Google Zeitgeist and Facebook ‘Year In Review” Show Top Web Trends For 2012

We’ve already seen Twitter coming out early with its own list of top trends, and now both Google and Facebook have come up with their own takes on our online activity over the last 12 months, with the release of this year’s Google Zeitgeist and Facebook’s new ‘Year in Review’ feature.

Google’s 12th Annual Zeitgeist

First up was Google, who released its 12th annual Zeitgeist yesterday afternoon – and surprised many by announcing that the late Whitney Houston topped the list for the most searches in 2012, beating internet phenomenon “Gangnam Style” down into second place, with “Hurricane Sandy” only coming third.

It seems that Houston’s untimely death last February resonated among her fans for the remainder of the year. Following an explosion of searches for new of “Whitney Houston” immediately after her passing was announced, the singer’s name consistently ranked as one of Google’s most searched-for terms for the rest of the year.

“While there are perennial themes – ‘what is love?’ topped the list in ten countries – it’s the unusual and surprising that caught our attention in 2012,” said Google’s Amit Singhal in the official Google Blog.

“Gangnam Style” also caught our imagination, but for entirely different reasons with millions of netizens getting carried away by the global craze for the K-Pop sensation, who also attracted a world-record 930 million views on YouTube.

Whitney Houston topped the list of most searched-for people in 2012

Google Zetgeist has been an annual fixture since its inception back in 2001, and provides us some revealing insights into the hottest topics that people have been searching for. While its usually people who top the list, events such as natural disasters are never too far away either – hence it’s no surprise that “Hurricane Sandy” landed up in third place.

Another name to attract our attention was “Kate Middleton”, AKA the Duchess of Cambridge, whose popularity these days seems to be echoing that of the late Princess Diana. Kate came in sixth overall as the most searched-for ‘thing’ on the web, and the second-most searched for person overall. Interestingly enough, Princess Kate also figured in Google’s list of top trending events, with the search term “Kate Middleton pictures released” coming in second place just behind Sandy. Whether or not that’s the wedding pictures or the topless ones taken by a French magazine earlier this year is anyone’s guess…

Facebook Year in Review

Google wasn’t the only one in a nostalgic mood – Facebook surprised us all with the release of its own “Year in Review”, and as well as the expected summation of everything trendy on the world’s most popular social site, it also came up with something unique – tailored, personal ‘Years in Review’ for each and every Facebook user.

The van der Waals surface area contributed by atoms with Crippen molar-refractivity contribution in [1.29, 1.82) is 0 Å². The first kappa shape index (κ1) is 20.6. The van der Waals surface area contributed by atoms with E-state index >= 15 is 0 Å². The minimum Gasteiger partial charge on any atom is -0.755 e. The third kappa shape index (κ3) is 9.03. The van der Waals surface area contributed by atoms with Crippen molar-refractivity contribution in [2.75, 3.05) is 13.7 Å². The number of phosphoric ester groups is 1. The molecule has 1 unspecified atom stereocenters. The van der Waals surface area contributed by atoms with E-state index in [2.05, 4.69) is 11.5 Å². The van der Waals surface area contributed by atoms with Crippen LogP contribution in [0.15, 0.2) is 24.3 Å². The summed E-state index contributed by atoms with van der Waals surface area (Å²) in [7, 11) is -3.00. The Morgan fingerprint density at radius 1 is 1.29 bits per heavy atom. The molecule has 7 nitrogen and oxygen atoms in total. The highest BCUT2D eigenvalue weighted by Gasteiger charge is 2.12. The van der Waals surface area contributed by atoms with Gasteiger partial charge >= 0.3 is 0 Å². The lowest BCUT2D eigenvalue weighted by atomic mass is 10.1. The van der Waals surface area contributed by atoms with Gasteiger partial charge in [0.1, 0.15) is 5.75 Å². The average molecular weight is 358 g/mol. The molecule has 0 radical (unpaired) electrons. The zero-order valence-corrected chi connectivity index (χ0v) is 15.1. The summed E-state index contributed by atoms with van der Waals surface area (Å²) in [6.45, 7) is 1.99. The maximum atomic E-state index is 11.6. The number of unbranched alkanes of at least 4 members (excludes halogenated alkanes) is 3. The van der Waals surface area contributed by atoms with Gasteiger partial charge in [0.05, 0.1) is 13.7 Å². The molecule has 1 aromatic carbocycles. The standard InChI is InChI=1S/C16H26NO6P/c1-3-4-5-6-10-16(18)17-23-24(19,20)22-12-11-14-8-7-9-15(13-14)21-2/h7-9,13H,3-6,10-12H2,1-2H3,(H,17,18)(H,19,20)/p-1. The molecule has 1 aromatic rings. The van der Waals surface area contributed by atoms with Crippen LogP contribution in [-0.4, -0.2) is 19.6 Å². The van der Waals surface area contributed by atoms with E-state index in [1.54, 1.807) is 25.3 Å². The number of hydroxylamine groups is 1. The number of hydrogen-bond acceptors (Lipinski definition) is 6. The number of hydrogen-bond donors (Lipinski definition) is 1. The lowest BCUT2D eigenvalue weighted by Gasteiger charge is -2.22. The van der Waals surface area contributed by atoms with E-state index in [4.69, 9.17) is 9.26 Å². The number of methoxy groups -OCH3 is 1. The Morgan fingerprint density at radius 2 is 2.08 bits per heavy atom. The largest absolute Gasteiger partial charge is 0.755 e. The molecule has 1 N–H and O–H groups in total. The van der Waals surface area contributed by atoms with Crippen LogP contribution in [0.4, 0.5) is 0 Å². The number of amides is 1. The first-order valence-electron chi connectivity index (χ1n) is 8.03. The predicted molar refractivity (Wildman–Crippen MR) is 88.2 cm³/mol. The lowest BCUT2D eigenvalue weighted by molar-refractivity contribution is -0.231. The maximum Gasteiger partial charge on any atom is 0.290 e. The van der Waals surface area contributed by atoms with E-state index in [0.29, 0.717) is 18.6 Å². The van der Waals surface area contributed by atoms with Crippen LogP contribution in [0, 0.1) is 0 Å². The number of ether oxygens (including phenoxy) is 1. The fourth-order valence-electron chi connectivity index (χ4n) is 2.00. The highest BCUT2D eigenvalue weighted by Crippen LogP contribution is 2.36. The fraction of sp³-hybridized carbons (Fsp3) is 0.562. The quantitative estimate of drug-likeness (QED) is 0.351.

To see your own ‘Year in Review’, simply sign into Facebook and go to the following URL  Facebook.com/yearinreview where you’ll be presented with a list of the top twenty moments from your ‘Facebook life’ over the past year. Essentially it’s just a quick recap of your most popular comments, photos and so on, with the odd event thrown in such as a new job or getting married. It’s unlikely that you’ll find too many surprises, but nevertheless it’s a pleasant enough walk down memory lane, most especially for avid Facebook fans.

What is more surprising – and I don’t know whether or not Facebook did this intentionally – is that it’s also possible to view other people’s highlights as well. Take Mark Zuckerberg for example https://www.facebook.com/yearinreview/zuck.

A sneak peek of my very own ‘Year in Review’, courtesy of Facebook

Notice how I just added “/zuck” to the end of the URL? Well, you can do the exact same thing for any profile on Facebook – if you’re bored enough or creepy enough to want to actually stalk people, that is.

I haven’t tried searching for anyone whose profile is inaccessible to those who aren’t friends, simply because I gave up trying to find someone after two minutes (sorry, busy!) but I would presume that Facebook has at least disabled this feature for those who don’t want their activity to be seen by others. Do let us know should you find that’s not the case!

About Mike Wheatley

Mike loves to talk about Big Data, the Internet of Things, Hacktivists and hacking, but he also hates Google and can never resist having a quick dig at them should the opportunity arise :) Got a REAL news story or tip? Email Mike@SiliconANGLE.com.